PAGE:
Sazerac May 2023
Free Seeds! Can You Dig It?
Long before the freestanding Little Seed Libraries began appearing in neighborhoods, public libraries were on the bandwagon, distributing seeds alongside books.
Since 2018, Greensboro’s Glenwood Library has sponsored a free seed exchange and informational program. (Library patrons are encouraged to plant their seeds and resupply the library’s after harvesting their own — everything from marigolds to zinnias — and assorted vegetables.)
Now a neat hybrid called Little Seed Libraries has taken root. The free seeds and exchange program emulates the popular concept of neighborhood-based Little Free Libraries (now with 150,000 registered locations).
On Parish Street in northwest Greensboro, a dark green box on a post, fetchingly embellished with Free Seeds, has resident Mallory Cutsor excitedly praising the idea on NextDoor, a social media site. Cutsor who lives nearby, checked out a generous variety of herb, flower and vegetable seeds free for the taking. (Seed exchanges are encouraged.)
In early March, her 4-year-old son started the seeds they had selected, she says.
Among the offerings were snap peas, kale, lettuce, spinach, rocket and various herbs, plus hardy flowers such as zinnia, sunflowers and cosmos. The seed library was helpfully stocked with free planting calendars, offering planting tips and number of days to harvest. The Parish Street Little Seed Library is possibly Greensboro’s first. Only five years ago, there were an estimated 660 seed libraries in 48 states, the majority housed in universities, ecology programs and public libraries. Today’s estimates are far higher, rising in tandem with community gardens — as gardening surged among the pandemic home-bound. The free seeds concept promotes urban gardening and aids pollinators — providing green scenes for neighborhoods everywhere. — Cynthia Adams
Window to the Past
Photograph © Greensboro History Museum
Mayor, Mayor, how does your garden grow? Former Mayor Paul Lindley (1877–1933) grew his garden in manicured rows featuring boxwoods, flowers and statuary.
The first time I was served edible flower buds was in an oh-so upscale, chichi Charlotte eatery that I was reviewing for our sister pub, Business North Carolina. “Nasturtiums,” my wife, Anne, said, spearing a bloom with a bit of lettuce from her salad and gobbling it down. I wrinkled my nose and said something like “Who eats flowers?” “You,” she shot back, “as in cauliflower and broccoli, not to mention the squash blossoms I stuff with cheese and deep-fat fry for you.” Shut my mouth — as usual. A former Latin teacher and something of a Medievalist, Anne entertained our table guests with how, for centuries, flowers have been used not just as garnishes, but candied and crystalized; infused, as in rosewater and vinegars; “and how about capers?” she added. “What would eggplant caponata be without flowers?” Then there are tisanes and various teas made with flowers, from chamomile to lemon balm. But back to the 21st century and your garden, which I trust is under way. Got pansies, violets, calendulas, lavender, hyssop, sage, borage, chives, cornflowers and thyme planted? (Ever used thyme flowers in your green-olive tapenade?) You might want to check out whatscookingamerica.net/edibleflowers for an exhaustive list of what plants and parts of plants you can eat — and some important cautionary notes on what to not eat if you have a will to live. Don’t have a garden? Other than artichokes in Italian spots, I don’t know of any chic boîtes featuring flowers with their haute cuisine. You might just have to settle for Outback’s blooming onions. — David Claude Bailey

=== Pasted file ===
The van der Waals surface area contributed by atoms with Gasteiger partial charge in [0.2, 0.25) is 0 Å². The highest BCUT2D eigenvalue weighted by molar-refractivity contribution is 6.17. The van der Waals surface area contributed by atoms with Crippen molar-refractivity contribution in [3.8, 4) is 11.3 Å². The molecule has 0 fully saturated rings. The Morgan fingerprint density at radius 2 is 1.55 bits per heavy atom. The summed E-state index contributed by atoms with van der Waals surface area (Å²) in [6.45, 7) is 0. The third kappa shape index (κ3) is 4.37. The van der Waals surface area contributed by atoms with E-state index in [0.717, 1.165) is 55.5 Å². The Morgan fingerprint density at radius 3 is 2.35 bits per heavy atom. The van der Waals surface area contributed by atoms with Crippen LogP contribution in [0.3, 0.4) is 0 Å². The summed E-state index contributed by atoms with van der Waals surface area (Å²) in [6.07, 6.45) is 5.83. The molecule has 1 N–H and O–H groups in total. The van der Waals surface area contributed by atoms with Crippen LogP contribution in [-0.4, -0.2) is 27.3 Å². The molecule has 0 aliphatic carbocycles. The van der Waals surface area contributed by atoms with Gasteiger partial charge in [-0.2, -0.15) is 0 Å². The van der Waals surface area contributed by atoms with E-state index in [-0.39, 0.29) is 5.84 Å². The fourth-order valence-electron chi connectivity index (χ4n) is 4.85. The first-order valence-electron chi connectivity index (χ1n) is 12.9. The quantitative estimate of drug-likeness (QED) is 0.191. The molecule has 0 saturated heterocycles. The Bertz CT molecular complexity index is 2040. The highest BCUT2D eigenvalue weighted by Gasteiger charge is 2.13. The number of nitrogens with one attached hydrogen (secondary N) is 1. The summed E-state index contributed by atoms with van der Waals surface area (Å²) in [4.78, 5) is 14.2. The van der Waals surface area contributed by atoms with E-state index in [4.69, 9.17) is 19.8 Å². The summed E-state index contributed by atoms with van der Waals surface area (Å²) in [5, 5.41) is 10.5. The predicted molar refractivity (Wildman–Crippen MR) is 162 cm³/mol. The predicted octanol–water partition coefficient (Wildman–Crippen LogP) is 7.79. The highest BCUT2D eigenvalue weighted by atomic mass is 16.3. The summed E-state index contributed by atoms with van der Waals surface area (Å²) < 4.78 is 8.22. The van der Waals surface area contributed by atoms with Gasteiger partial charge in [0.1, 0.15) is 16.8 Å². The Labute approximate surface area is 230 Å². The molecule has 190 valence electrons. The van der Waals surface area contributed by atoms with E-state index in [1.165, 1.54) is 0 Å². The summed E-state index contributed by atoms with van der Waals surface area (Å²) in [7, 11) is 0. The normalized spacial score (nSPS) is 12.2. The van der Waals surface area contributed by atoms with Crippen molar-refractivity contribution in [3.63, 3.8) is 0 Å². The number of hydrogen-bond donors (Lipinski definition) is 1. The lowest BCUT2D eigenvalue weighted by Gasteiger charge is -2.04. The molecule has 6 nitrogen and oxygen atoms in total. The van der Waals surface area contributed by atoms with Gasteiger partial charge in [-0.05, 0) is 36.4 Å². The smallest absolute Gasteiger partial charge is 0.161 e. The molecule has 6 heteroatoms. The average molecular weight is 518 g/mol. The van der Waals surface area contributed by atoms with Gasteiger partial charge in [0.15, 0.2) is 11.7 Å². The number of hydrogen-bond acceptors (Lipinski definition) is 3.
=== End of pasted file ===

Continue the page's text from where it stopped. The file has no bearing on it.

Just One Thing
“Our sculptures are inspired by the archaeology of great civilizations,” say the brothers Caviness — Bryan with a B.F.A. from NCSU and Brad with a B.F.A. from UNCG. From their studio in Browns Summit, they create — and then carefully break — replicas of pottery that are contemporary with the scenes they depict. “The shattered clay symbolizes the destruction of great sites,” they explain, like the ruins of the Erechtheion atop Athen’s Acropolis. Within a classic black-figured amphora seemingly ravaged by the ages, the pillared statues of the caryatids (or virgins) stare serenely out over Athens’ ancient cityscape. Their work, they hope, creates “a compelling contrast between beauty and brokenness” in hopes of sparking preservation and restoration. (Note to the British Museum: The lone caryatid that Lord Elgin looted and is in your collection would like to join her sisters in Greece.) The caryatid vase and a number of others — including depictions of Cordoba, Spain, the Karnak Temple, Egypt and the old city of Jerusalem — rotate in and out of Ambleside Gallery in downtown Greensboro. Info: amblesidearts.com.
Wondering what a mom wants, what a mom needs? Well, Christina, a genie in a bottle would be amazing, but we’ll settle for not getting rubbed the wrong way just for one day. And there is one way you can make that happen for your mom on this Mother’s Day. How would we know? Let’s just say we’re hoping the father of our children is reading this right now because it’s the only item on our list: a day at home alone.
And what would we do with a glorious day in our own house, all by our not-so-lonesome?
Sip morning coffee in silence. Do you hear that? Aaaah, neither do we.
Go to the bathroom whenever we want without any little fingers poking underneath the door, accompanied by whines of “Mommmmmy, are you almost done?”
Blast Whitney Houston while singing into a hairbrush and dancing around the halls like Hugh Grant in Love Actually.
Eat a nutritious midday meal at an enjoyable pace as opposed to wolfing down the discarded crusts of PB&J and calling it lunch.
Miss our kids. Dammit.